I invite you to join with me in the words of the prayer which Jesus taught us . . .

Introduction to the first reading
In Mark’s gospel, the resurrection story is there, yet we get quite an abrupt ending, leaving us on a cliff edge. Many Bibles give more verses to end with, verses which may have been added later, we don’t know why. With hindsight we know what happens next, but the women in the story didn’t. As you listen to it, try to be in their shoes.

Reading – Mark 16: 1-8

Organ Interlude: Trumpet Voluntary – Andante Largo – John Stanley (1713-86)

Introduction to the second reading
This next reading is with hindsight and the thinking mind of the apostle Paul. He’s not just sharing what Christ has done, but is showing its meaning for his readers then, who were driving him mad with their behaviour as Christians, and its meaning for us.

Reading – 2 Corinthians 5: 14-21

Christ is risen! Alleluia!

Except that wasn’t the first thoughts of those who found the tomb empty. The women who went to anoint Jesus’ body were in mourning. They had seen Jesus die, and the tomb where he’d been placed. Their only concern was how they were going to roll the heavy stone away, to do for Jesus what was honouring to his body.

Imagine their surprise when they saw the stone was already rolled away. If you were them, what would you be thinking? . . . For me, I’d be wondering who had done that, had other disciples we didn’t know been there earlier, had we got the wrong tomb—questioning our own certainty—a lot of anxiety and questions surfacing as to what had happened.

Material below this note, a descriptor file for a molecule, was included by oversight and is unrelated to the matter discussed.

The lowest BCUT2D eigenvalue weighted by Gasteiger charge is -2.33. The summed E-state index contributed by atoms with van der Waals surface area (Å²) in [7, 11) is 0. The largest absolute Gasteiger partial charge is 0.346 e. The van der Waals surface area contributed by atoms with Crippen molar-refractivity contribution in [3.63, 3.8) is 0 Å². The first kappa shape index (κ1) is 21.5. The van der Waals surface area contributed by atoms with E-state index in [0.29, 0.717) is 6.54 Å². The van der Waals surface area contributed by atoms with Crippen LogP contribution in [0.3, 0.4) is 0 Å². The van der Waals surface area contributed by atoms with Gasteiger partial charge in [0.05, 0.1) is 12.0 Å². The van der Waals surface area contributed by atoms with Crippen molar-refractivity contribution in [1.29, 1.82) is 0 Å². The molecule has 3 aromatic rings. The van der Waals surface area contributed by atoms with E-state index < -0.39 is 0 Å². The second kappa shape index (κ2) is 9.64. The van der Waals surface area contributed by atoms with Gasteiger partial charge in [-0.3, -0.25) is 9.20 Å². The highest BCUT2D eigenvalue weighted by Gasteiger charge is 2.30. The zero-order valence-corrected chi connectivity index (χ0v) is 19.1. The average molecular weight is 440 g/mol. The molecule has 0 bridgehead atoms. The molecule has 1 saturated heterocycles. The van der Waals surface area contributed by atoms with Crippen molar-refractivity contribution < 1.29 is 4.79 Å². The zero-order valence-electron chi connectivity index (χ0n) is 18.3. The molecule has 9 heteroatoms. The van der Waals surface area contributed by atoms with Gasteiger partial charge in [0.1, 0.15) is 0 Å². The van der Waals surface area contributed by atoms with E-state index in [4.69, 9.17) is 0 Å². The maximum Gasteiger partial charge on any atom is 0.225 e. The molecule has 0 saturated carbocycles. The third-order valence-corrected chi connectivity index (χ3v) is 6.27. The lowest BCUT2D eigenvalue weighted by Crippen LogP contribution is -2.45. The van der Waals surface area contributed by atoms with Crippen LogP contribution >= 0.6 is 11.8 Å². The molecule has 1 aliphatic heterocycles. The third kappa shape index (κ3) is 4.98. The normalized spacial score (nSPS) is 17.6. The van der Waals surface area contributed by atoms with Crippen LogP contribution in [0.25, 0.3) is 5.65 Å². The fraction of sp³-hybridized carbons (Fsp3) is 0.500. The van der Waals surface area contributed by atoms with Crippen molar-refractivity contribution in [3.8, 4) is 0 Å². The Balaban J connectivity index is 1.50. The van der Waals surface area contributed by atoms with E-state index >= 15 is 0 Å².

Still these women pressed on to find out for themselves what had happened. On going into the tomb and seeing the young man dressed in a white robe, they were alarmed, Mark’s gospel records. Alarmed is a strong word, more than the just afraid of Matthew’s gospel, or the running to tell the disciples that the stone had been rolled away of John’s gospel. In Luke’s gospel we hear the word ‘terrified’.

Alarmed and terrified are words which we don’t associate with the wonderful truth of the resurrection. But these were women who weren’t expecting this, grieving, and for whom seeing a man dressed in white in place of the body of Jesus, must have been a very traumatic experience. So traumatized were they, that they fled the scene, ran away as fast as they could back to the rest of the disciples. Mark records, in what two of the original manuscripts found have as the last verse before a couple of different endings to the gospel, that the women said nothing to anyone because they were so afraid.

The other two endings are both in slightly later manuscripts. In the shorter gospel ending, they did tell the disciples briefly what had happened. In the longer ending, the women weren’t believed, nor were the two Jesus appeared to on the road to Emmaus. Then Jesus appeared to them in the locked room, and told them off for their lack of faith and stubbornness!